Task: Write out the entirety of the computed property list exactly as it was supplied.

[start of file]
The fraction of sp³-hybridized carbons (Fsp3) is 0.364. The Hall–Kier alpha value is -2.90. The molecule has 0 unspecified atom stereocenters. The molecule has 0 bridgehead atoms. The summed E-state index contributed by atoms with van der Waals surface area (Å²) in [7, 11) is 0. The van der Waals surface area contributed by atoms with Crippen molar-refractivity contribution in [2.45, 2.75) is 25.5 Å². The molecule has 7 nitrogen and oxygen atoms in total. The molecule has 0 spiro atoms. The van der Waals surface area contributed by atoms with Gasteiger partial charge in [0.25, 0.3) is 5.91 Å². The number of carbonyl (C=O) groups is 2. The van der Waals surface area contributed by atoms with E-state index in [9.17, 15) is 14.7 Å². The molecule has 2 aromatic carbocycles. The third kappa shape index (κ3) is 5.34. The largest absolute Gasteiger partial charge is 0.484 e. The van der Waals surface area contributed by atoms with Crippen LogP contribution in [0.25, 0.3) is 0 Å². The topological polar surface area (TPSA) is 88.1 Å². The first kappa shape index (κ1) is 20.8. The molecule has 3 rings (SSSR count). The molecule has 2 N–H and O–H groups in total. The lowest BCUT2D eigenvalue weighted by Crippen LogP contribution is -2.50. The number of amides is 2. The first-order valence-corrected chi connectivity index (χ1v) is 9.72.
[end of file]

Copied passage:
The fraction of sp³-hybridized carbons (Fsp3) is 0.364. The Hall–Kier alpha value is -2.90. The molecule has 0 unspecified atom stereocenters. The molecule has 0 bridgehead atoms. The summed E-state index contributed by atoms with van der Waals surface area (Å²) in [7, 11) is 0. The van der Waals surface area contributed by atoms with Crippen molar-refractivity contribution in [2.45, 2.75) is 25.5 Å². The molecule has 7 nitrogen and oxygen atoms in total. The molecule has 0 spiro atoms. The van der Waals surface area contributed by atoms with Gasteiger partial charge in [0.25, 0.3) is 5.91 Å². The number of carbonyl (C=O) groups is 2. The van der Waals surface area contributed by atoms with E-state index in [9.17, 15) is 14.7 Å². The molecule has 2 aromatic carbocycles. The third kappa shape index (κ3) is 5.34. The largest absolute Gasteiger partial charge is 0.484 e. The van der Waals surface area contributed by atoms with Crippen LogP contribution in [0.25, 0.3) is 0 Å². The topological polar surface area (TPSA) is 88.1 Å². The first kappa shape index (κ1) is 20.8. The molecule has 3 rings (SSSR count). The molecule has 2 N–H and O–H groups in total. The lowest BCUT2D eigenvalue weighted by Crippen LogP contribution is -2.50. The number of amides is 2. The first-order valence-corrected chi connectivity index (χ1v) is 9.72.